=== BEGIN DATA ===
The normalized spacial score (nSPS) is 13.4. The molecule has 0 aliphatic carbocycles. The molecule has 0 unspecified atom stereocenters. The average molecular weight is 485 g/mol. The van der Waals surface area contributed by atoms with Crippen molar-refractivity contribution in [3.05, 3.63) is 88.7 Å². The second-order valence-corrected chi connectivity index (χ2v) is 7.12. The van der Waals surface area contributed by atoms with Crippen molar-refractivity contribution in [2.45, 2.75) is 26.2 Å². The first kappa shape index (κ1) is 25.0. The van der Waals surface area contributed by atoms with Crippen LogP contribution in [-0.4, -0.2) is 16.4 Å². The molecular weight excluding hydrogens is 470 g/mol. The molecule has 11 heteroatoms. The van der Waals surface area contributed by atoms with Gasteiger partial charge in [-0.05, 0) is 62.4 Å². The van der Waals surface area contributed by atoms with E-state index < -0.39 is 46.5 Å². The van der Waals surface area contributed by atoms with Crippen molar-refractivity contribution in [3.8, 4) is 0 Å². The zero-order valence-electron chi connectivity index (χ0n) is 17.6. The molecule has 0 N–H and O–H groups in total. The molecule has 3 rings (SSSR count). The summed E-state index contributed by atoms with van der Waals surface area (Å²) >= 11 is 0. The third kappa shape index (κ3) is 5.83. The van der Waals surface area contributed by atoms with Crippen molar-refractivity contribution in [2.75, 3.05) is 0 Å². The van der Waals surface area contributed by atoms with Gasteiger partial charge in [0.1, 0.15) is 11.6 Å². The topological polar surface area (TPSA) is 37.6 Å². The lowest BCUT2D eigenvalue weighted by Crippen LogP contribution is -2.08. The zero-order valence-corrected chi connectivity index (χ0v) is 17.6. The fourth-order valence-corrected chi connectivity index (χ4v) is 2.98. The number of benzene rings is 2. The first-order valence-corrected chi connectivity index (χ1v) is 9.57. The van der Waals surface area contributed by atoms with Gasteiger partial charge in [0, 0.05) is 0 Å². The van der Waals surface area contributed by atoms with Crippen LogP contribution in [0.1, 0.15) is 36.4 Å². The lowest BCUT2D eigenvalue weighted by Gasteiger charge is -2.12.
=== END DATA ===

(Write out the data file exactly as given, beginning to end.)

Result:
The normalized spacial score (nSPS) is 13.4. The molecule has 0 aliphatic carbocycles. The molecule has 0 unspecified atom stereocenters. The average molecular weight is 485 g/mol. The van der Waals surface area contributed by atoms with Crippen molar-refractivity contribution in [3.05, 3.63) is 88.7 Å². The second-order valence-corrected chi connectivity index (χ2v) is 7.12. The van der Waals surface area contributed by atoms with Crippen molar-refractivity contribution in [2.45, 2.75) is 26.2 Å². The first kappa shape index (κ1) is 25.0. The van der Waals surface area contributed by atoms with Crippen LogP contribution in [-0.4, -0.2) is 16.4 Å². The molecular weight excluding hydrogens is 470 g/mol. The molecule has 11 heteroatoms. The van der Waals surface area contributed by atoms with Gasteiger partial charge in [-0.05, 0) is 62.4 Å². The van der Waals surface area contributed by atoms with E-state index < -0.39 is 46.5 Å². The van der Waals surface area contributed by atoms with Crippen molar-refractivity contribution in [3.8, 4) is 0 Å². The zero-order valence-electron chi connectivity index (χ0n) is 17.6. The molecule has 0 N–H and O–H groups in total. The molecule has 3 rings (SSSR count). The summed E-state index contributed by atoms with van der Waals surface area (Å²) >= 11 is 0. The third kappa shape index (κ3) is 5.83. The van der Waals surface area contributed by atoms with Crippen molar-refractivity contribution in [2.75, 3.05) is 0 Å². The van der Waals surface area contributed by atoms with Gasteiger partial charge in [0.1, 0.15) is 11.6 Å². The topological polar surface area (TPSA) is 37.6 Å². The lowest BCUT2D eigenvalue weighted by Crippen LogP contribution is -2.08. The zero-order valence-corrected chi connectivity index (χ0v) is 17.6. The fourth-order valence-corrected chi connectivity index (χ4v) is 2.98. The number of benzene rings is 2. The first-order valence-corrected chi connectivity index (χ1v) is 9.57. The van der Waals surface area contributed by atoms with Gasteiger partial charge in [0, 0.05) is 0 Å². The van der Waals surface area contributed by atoms with Crippen LogP contribution in [0.1, 0.15) is 36.4 Å². The lowest BCUT2D eigenvalue weighted by Gasteiger charge is -2.12.